New York Times Defends Decision to Reveal Identifying Details About Trump Whistleblower

The New York Times published details revealing that the whistleblower who filed a complaint about Trump pushing the Ukrainian president to investigate former Vice President Joe Biden was a CIA officer who had been detailed to the White House.

The report cited the whistleblower’s attorney, Andrew Bakaj, warning that “any decision to report any perceived identifying information of the whistle-blower is deeply concerning and reckless, as it can place the individual in harm’s way.”

“The whistle-blower has a right to anonymity,” Bajaj said.

The Times published a statement from Times executive editor Dean Baquet defending the report.

“The president and some of his supporters have attacked the credibility of the whistle-blower, who has presented information that has touched off a landmark impeachment proceeding,” Baquet said. “The president himself has called the whistle-blower’s account a ‘political hack job.’”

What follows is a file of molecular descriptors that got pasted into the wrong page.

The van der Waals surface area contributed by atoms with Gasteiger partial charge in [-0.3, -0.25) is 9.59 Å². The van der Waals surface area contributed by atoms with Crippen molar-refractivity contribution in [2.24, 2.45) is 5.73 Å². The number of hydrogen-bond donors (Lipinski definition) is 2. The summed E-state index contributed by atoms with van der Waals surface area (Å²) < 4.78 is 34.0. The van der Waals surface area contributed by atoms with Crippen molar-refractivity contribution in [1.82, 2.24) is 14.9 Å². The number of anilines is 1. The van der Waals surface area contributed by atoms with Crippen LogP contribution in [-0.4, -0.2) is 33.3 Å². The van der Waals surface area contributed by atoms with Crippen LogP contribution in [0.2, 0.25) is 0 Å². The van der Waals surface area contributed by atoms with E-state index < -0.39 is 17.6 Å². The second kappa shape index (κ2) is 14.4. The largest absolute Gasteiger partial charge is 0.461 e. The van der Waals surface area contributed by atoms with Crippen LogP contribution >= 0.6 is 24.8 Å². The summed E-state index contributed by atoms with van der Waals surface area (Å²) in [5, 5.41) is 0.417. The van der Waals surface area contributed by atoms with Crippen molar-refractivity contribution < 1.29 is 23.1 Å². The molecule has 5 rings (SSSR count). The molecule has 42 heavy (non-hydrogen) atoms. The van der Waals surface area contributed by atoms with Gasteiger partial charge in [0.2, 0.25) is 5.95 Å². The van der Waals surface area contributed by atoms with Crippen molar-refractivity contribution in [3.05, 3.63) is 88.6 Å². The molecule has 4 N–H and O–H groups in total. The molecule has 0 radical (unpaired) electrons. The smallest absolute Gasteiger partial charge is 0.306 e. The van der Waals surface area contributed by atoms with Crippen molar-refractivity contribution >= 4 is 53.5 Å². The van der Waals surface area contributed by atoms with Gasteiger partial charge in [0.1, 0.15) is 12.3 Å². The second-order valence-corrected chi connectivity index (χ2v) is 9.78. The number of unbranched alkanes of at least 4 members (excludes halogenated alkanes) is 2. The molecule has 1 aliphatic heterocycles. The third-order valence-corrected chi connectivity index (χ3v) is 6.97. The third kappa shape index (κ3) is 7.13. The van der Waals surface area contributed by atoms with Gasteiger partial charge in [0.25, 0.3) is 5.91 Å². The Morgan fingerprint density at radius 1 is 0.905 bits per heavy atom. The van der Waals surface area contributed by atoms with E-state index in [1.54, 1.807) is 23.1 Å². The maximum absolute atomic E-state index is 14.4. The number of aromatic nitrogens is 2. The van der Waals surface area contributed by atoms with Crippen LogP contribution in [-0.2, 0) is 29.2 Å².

“We decided to publish limited information about the whistle-blower — including the fact that he works for a nonpolitical agency and that his complaint is based on an intimate knowledge and understanding of the White House — because we wanted to provide information to readers that allows them to make their own judgments about whether or not he is credible,” he added. “We also understand that the White House already knew he was a C.I.A. officer.”

White House already knew about CIA officer:

According to the Times, the whistleblower initially went to the CIA’s general counsel, Courtney Simmons Elwood, about the call. Elwood investigated the allegations and found that multiple people had raised concerns about the call. She also called a White House lawyer and the National Security Council. Elwood and the White House counsel’s office found that the allegations had reasonable basis.

The allegations made their way to the White House and senior officials and Justice Department prosecutors were brought in to assess the allegations.

“But as White House, C.I.A. and Justice Department officials were examining the accusations, the C.I.A. officer who had lodged them anonymously grew concerned after learning that Ms. Elwood had contacted the White House,” The Times reported. “While it is not clear how the officer became aware that Ms. Elwood had shared the information, he concluded that the C.I.A. was not taking his allegations seriously.”


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